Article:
Built with a similar footprint to the original 19th century barn, the 4,500-square-foot Thistle Hill Farm home is clad in low-maintenance red cedar siding and topped with a tin-coated copper roof. The weekend retreat faces north and is clad in a large glass facade to maximize access to natural light and overlook panoramic views of the hills and crops. The old barn’s original limestone foundations were left intact and reused to form a retaining wall that steps down to the outdoor pool.
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The interior of the home is largely built with salvaged materials from the old barn and supplemented by sustainable and locally sourced materials, such as the large central hearth crafted from local limestone. Heart pine salvaged from river-bottom trees line the floors, while the ceiling is covered in Douglas fir with a clear coat. Bespoke furnishings constructed from salvaged materials from the original barn, such as the dining table and light fixtures, decorate the open-plan dining area, kitchen, and living room. Other recycled materials are also prominently featured in the design, from the Squak Mountain Stone recycled paper and cement kitchen countertop to a large rug made from a patchwork of old textiles. On-site solar panels power the home and feed leftover energy back to the grid.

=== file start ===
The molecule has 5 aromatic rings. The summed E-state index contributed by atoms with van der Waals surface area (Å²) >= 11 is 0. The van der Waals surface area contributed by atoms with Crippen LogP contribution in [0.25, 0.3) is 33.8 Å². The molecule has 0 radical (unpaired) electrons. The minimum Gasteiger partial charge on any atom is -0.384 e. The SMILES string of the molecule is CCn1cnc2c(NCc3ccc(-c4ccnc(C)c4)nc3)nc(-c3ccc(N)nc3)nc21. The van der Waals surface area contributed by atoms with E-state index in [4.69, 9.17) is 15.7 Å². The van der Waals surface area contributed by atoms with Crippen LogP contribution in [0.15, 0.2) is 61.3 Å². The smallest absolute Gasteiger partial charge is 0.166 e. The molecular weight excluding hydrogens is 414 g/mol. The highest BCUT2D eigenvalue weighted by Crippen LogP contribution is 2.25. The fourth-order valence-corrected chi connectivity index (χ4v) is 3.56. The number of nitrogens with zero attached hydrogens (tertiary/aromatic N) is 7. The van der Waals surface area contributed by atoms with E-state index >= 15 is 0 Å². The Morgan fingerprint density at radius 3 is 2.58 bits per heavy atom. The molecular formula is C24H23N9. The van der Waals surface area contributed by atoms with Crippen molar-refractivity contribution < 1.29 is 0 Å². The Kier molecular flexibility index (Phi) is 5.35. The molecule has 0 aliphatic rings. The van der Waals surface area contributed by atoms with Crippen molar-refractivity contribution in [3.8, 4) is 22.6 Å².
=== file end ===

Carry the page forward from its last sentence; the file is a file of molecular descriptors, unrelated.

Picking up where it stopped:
Images via Northworks